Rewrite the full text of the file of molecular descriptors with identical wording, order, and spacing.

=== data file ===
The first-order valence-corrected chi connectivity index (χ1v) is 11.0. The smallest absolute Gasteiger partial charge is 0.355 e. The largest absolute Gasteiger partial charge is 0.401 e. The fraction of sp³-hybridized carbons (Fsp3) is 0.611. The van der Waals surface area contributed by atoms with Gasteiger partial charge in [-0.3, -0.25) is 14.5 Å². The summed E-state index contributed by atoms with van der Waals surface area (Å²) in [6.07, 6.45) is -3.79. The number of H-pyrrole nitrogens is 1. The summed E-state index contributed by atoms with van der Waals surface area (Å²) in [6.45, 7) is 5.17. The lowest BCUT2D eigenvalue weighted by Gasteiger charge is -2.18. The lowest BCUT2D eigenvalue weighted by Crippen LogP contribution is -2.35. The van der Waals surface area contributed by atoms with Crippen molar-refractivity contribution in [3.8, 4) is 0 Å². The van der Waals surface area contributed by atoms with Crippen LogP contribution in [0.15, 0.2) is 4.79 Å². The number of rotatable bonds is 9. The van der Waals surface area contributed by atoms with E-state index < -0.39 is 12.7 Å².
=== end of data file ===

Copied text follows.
The first-order valence-corrected chi connectivity index (χ1v) is 11.0. The smallest absolute Gasteiger partial charge is 0.355 e. The largest absolute Gasteiger partial charge is 0.401 e. The fraction of sp³-hybridized carbons (Fsp3) is 0.611. The van der Waals surface area contributed by atoms with Gasteiger partial charge in [-0.3, -0.25) is 14.5 Å². The summed E-state index contributed by atoms with van der Waals surface area (Å²) in [6.07, 6.45) is -3.79. The number of H-pyrrole nitrogens is 1. The summed E-state index contributed by atoms with van der Waals surface area (Å²) in [6.45, 7) is 5.17. The lowest BCUT2D eigenvalue weighted by Gasteiger charge is -2.18. The lowest BCUT2D eigenvalue weighted by Crippen LogP contribution is -2.35. The van der Waals surface area contributed by atoms with Crippen molar-refractivity contribution in [3.8, 4) is 0 Å². The van der Waals surface area contributed by atoms with Crippen LogP contribution in [0.15, 0.2) is 4.79 Å². The number of rotatable bonds is 9. The van der Waals surface area contributed by atoms with E-state index < -0.39 is 12.7 Å².